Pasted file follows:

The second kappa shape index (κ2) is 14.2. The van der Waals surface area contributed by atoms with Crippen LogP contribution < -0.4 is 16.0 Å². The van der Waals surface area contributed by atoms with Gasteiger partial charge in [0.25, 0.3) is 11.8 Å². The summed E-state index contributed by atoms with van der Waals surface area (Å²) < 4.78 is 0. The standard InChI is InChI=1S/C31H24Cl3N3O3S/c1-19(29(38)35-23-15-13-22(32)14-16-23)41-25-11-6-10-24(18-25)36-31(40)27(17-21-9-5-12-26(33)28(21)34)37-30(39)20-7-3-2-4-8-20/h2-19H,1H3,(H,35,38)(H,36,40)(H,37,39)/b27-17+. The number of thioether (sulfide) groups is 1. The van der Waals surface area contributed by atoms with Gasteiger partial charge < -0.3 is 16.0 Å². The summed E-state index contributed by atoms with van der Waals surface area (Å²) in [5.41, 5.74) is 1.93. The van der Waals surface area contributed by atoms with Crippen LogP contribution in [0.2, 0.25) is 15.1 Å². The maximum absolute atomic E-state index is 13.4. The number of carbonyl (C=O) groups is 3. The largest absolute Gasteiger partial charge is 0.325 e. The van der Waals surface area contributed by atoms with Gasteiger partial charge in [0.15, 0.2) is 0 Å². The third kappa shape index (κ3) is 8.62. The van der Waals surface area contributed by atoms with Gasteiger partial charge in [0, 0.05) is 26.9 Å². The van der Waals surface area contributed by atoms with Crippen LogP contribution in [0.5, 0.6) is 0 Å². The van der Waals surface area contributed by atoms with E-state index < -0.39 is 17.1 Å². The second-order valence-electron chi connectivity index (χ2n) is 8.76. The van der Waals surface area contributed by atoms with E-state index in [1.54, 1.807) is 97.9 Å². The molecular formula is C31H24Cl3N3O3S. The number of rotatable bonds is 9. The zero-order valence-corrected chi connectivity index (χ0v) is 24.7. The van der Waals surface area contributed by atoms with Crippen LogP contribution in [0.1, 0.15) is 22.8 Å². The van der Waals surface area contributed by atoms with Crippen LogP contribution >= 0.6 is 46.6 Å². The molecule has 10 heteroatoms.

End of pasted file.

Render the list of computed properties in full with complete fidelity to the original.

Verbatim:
The second kappa shape index (κ2) is 14.2. The van der Waals surface area contributed by atoms with Crippen LogP contribution < -0.4 is 16.0 Å². The van der Waals surface area contributed by atoms with Gasteiger partial charge in [0.25, 0.3) is 11.8 Å². The summed E-state index contributed by atoms with van der Waals surface area (Å²) < 4.78 is 0. The standard InChI is InChI=1S/C31H24Cl3N3O3S/c1-19(29(38)35-23-15-13-22(32)14-16-23)41-25-11-6-10-24(18-25)36-31(40)27(17-21-9-5-12-26(33)28(21)34)37-30(39)20-7-3-2-4-8-20/h2-19H,1H3,(H,35,38)(H,36,40)(H,37,39)/b27-17+. The number of thioether (sulfide) groups is 1. The van der Waals surface area contributed by atoms with Gasteiger partial charge < -0.3 is 16.0 Å². The summed E-state index contributed by atoms with van der Waals surface area (Å²) in [5.41, 5.74) is 1.93. The van der Waals surface area contributed by atoms with Crippen LogP contribution in [0.2, 0.25) is 15.1 Å². The maximum absolute atomic E-state index is 13.4. The number of carbonyl (C=O) groups is 3. The largest absolute Gasteiger partial charge is 0.325 e. The van der Waals surface area contributed by atoms with Gasteiger partial charge in [0.15, 0.2) is 0 Å². The third kappa shape index (κ3) is 8.62. The van der Waals surface area contributed by atoms with Gasteiger partial charge in [0, 0.05) is 26.9 Å². The van der Waals surface area contributed by atoms with Crippen LogP contribution in [0.5, 0.6) is 0 Å². The van der Waals surface area contributed by atoms with E-state index < -0.39 is 17.1 Å². The second-order valence-electron chi connectivity index (χ2n) is 8.76. The van der Waals surface area contributed by atoms with E-state index in [1.54, 1.807) is 97.9 Å². The molecular formula is C31H24Cl3N3O3S. The number of rotatable bonds is 9. The zero-order valence-corrected chi connectivity index (χ0v) is 24.7. The van der Waals surface area contributed by atoms with Crippen LogP contribution in [0.1, 0.15) is 22.8 Å². The van der Waals surface area contributed by atoms with Crippen LogP contribution >= 0.6 is 46.6 Å². The molecule has 10 heteroatoms.